Main Takeaway: Debt costs are rising, and cap rates are increasing. Multifamily owners and investors should revisit their resident retention strategies by considering: enhancing communications, amenities offered, and social connections amongst residents.
Story: Completions are increasing, rent growth is slowing, and rising debt costs are putting downward pressure on NOIs and, ultimately, valuations. Further, reducing expenses will become more challenging as inflation remains stubbornly high.
The good news is multifamily landlords are paying more attention to resident retention:
Yardi Matrix recently revised its 2023 rent growth outlook to 3.5% from 3.7%. Although still positive, this downward pressure on revenues will mean we must look elsewhere to boost our bottom lines. Resident churn can be expensive, costing between $1,000 to $5,000 per unit on turnover. A recent Zego report pegged the cost of resident turnover at $3,976.
According to RealPage, resident retention has recently come off its 2022 peak. “Of renters with expiring leases, 54.8% signed renewals, and with a typical renewal rent increase of 11%, according to data from RealPage Market Analytics. That’s the second-highest August on record and it’s well above the pre-COVID average for August of 50%, but it’s down considerably from last year, when retention skyrocketed up to 58.1%.”
Meanwhile, multifamily construction is also on the rise.
More supply and lower rent growth mean renters will have more market optionality, increasing movement across rental assets and markets. Here are a few strategies to keep your current customers happier and in place.
Create Connections for Better Resident Retention
Maria Banks of AMLI Residential noted succinctly in an interview that “[t]he past couple of years [turnover has] gotten a little higher during the pandemic…But certainly resident retention is a part of our strategy. We looked at resident events and created resident groups in our portal to try to make people feel at home. Obviously, customer service is a significant focus for us as well.” Exceptional customer service and communication is an obvious win, with proven strategies such as:
- Asking for feedback often
- Be accessible through technology and in-person
- Proactively provide resources and tools to tenants
- Host events
- Create shared workspaces
Resident Retention Goals and Metrics
According to data, 24% of multifamily operators do not have formal retention goals within the company. This is a mistake, metrics and KPIs need to be measured and reported just like you would with rent and expenses.
This can be problematic when you also consider that 87% of landlords say retention and renewal of current clients is more of a focus in 2023. A recent VTS report concluded that: “landlords don’t have insights into tenant attrition or know what tenants are looking for from their spaces.”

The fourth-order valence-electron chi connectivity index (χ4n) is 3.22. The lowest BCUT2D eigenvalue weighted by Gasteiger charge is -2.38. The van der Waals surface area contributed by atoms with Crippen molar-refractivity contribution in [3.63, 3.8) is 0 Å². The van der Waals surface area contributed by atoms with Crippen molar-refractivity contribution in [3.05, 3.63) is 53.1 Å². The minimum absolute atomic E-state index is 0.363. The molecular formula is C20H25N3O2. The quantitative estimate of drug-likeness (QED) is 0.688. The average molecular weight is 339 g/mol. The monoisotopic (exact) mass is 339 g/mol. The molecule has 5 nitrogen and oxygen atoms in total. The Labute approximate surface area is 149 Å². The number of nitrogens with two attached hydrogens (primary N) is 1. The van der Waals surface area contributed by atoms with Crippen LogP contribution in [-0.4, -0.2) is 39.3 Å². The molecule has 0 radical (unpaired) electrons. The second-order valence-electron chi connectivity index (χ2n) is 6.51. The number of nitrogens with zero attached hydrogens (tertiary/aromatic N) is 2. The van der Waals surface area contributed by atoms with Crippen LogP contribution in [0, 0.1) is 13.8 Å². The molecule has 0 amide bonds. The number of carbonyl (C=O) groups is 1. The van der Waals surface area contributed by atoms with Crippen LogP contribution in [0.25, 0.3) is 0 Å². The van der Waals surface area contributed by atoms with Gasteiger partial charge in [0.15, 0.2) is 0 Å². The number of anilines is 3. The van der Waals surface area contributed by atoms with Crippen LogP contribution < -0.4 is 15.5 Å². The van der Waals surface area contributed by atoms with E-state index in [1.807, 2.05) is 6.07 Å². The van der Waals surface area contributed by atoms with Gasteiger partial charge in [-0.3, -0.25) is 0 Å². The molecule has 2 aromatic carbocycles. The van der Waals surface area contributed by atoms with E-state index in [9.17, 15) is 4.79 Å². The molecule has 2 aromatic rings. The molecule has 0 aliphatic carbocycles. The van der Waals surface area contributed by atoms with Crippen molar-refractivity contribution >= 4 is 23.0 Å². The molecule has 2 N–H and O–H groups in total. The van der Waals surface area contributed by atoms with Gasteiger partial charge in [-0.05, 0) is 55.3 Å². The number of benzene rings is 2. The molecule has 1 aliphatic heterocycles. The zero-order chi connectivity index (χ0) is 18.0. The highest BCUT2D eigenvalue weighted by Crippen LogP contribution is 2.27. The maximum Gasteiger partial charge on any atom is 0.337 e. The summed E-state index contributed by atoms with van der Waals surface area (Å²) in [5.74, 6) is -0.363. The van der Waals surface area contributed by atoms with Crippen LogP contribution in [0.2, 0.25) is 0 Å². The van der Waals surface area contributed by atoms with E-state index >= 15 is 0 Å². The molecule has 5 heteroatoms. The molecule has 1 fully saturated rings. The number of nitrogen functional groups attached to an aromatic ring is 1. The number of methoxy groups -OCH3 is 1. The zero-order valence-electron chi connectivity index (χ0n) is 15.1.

Technology Helps with Multifamily Resident Retention
Innovative and smart property technology is not only an amenity increasingly demanded by residents, but it can also help reduce operating expenses.
For instance, according to Saurabh Bajaj, CEO of Swiftlane: “71% of tenants want controlled property and amenity access, with 20% citing it as a necessity. With smart home technology becoming increasingly popular, multifamily buildings are beginning to execute smart building technology strategies to give their tenants that same experience. Specifically, innovations in controlled access are guiding smart access initiatives across portfolios as demand from tenants increases.”
There are a number of proptech verticals owners and operators should be exploring, and developing a formal strategic plan for how you discover, test, and deploy new technology in your business. If multifamily operators can use technology to reduce costs and enhance resident experience retention, the blow of slowed rent growth and higher debt and inflation could be softened.
Expert Take on Multifamily Resident Retention
“Tech for tech’s sake does not matter if it doesn’t make the resident experience better – and it can also make employees’ lives more complicated. We want to apply tech in a way to get more consistency in our business…Building community is just so powerful. If you create a really exceptional living experience for residents who then want to stay with you longer, everyone wins.” — Keith Kimmel, president of operations at AIR Communities
“Where retention is concerned, advancing tenant relationships is a top investment priority for landlords across sectors. From upgrading amenities to considering third-party offerings to redeveloping existing properties, landlords are taking a serious look at how their portfolio compares to what is available on the market and what tenants now expect.” — VTS Global Report